Lexus CT 200h: Sixth report
The seats in our Lexus CT 200h are a great cure for back problems
If you have a bad back, you can forget about stupid new-age posture-correcting chairs – I have the perfect solution. Simply visit your local Lexus parts retailer, buy a replacement seat for a CT 200h and sit on that. In my experience, it will be just as good for your spine without making you look like a Pilates plonker.
I’m not kidding. Over the past 10 years, I’ve driven almost every car going, from luxury limousines with massaging hide-clad thrones to supercars with body-hugging carbon fibre buckets. But so far, no car seat I’ve tried has fitted me as well those in our Lexus.
That’s really saying something, because I’ve run two of the Volvos we’ve had on our fleet in the past, and its cars are legendary among the posturely challenged for their comfortable seats. And as I’ve had the best seats in the house, the Lexus has grown on me over the past year far more than I thought it would.
If you think about it, unless you live next to the Nurburgring, a car’s seats are more important than its outright performance or its handling on the limit. Yet drivers often overlook them when deciding what to buy.
That’s not too surprising, though. On a short test drive, it’s easy to judge if a new car is fast and handles well. You’re not going to know whether, six months down the line, the seats will have you hunched over like Notre Dame’s most famous bell ringer.
Maybe this is one of the reasons Lexus struggles to compete with its German rivals in terms of market share – comfy seats don’t quite tug at the heartstrings, and in turn the purse strings, when you’re standing in a showroom ready to splash the cash.
To be fair, the CT tries its best to attract potential buyers through more obvious means. But after a few moments behind the wheel, it’s clear the aggressive looks, rock-hard suspension and, in the case of our F Sport model, the name itself, flatter to deceive. Under the skin, the running gear is lifted straight from the Toyota Prius – a car not exactly known for being fun to drive.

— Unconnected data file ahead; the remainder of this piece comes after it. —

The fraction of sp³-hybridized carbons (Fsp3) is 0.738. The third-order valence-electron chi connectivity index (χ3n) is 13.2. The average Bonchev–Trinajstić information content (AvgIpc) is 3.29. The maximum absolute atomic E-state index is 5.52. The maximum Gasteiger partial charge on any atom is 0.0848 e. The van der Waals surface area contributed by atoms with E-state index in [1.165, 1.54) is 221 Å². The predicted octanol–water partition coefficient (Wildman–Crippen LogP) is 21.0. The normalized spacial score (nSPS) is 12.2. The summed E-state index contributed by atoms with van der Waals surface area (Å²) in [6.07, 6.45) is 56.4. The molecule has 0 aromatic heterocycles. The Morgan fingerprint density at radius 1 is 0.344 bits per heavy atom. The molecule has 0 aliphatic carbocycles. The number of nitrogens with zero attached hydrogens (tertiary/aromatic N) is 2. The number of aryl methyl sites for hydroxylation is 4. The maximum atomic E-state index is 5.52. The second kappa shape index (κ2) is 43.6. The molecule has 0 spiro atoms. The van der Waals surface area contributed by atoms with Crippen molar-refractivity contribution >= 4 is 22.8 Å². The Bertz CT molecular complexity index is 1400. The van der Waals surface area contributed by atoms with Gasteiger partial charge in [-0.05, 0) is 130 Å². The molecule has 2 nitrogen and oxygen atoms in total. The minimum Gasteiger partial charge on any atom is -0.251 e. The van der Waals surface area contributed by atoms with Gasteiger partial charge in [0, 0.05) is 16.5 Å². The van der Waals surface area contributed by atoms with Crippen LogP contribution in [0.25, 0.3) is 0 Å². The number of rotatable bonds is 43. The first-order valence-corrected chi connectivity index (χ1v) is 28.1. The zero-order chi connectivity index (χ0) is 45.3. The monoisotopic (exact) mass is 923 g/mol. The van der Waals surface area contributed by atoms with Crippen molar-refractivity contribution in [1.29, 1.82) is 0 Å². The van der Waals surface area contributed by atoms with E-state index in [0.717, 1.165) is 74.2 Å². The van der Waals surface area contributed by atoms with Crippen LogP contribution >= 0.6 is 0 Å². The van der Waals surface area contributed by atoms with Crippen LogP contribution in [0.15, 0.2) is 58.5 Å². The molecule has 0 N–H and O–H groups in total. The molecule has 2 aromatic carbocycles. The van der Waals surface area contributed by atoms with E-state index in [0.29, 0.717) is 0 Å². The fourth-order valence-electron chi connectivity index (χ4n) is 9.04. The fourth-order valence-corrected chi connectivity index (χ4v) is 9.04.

That’s why, whenever I venture away from the CT’s natural city centre habitat, I always wish I was driving something else. Anything else (apart from a Prius, of course). With its lifeless controls and whiney gearbox, the Lexus saps all the joy out of even the most perfect twisty B-road. Plus, these country jaunts have had an impact on economy. While the CT achieves 53mpg in town thanks to its electric running, out in the sticks this drops to 48.1mpg as the petrol motor does more work.
This lack of excitement has meant nobody else at Auto Express has a burning desire to drive it. Despite the premium badge, and the £28,000 price tag to match, plus the fact the car is exempt from the London Congestion Charge, there’s not exactly a queue of people desperate for the keys.
Still, this means it’s always there for me if I need a car. And whether I’ve just been testing a limousine or a supercar, I’m never unhappy about climbing aboard the CT, as I know I’ll always be sitting comfortably.
“I wish Lexus would do more with its F Sport models. While our CT looks sharp, it can’t back it up with any semblance of an entertaining drive.”
Dean Gibson, Deputy road test editor
“I’d love to have this car, but not in blue – it looks awesome in white.”
martijnroth, via YouTube
- On fleet since: February 2012
- Price new: £27,886
- Engine: 1.8-litre 4cyl, 134bhp
- CO2/Tax: 94g/km/£0
- Options: Sat-nav, 10-speaker stereo and parking assistance pack (£1,850), metallic paint (£510)
- Trade-in now: N/A
- Insurance group/quote: 19/£419
- Mileage/mpg: 11,665/48.1mpg
- Costs: None so far
- Any problems?: One-off rattle from hybrid engine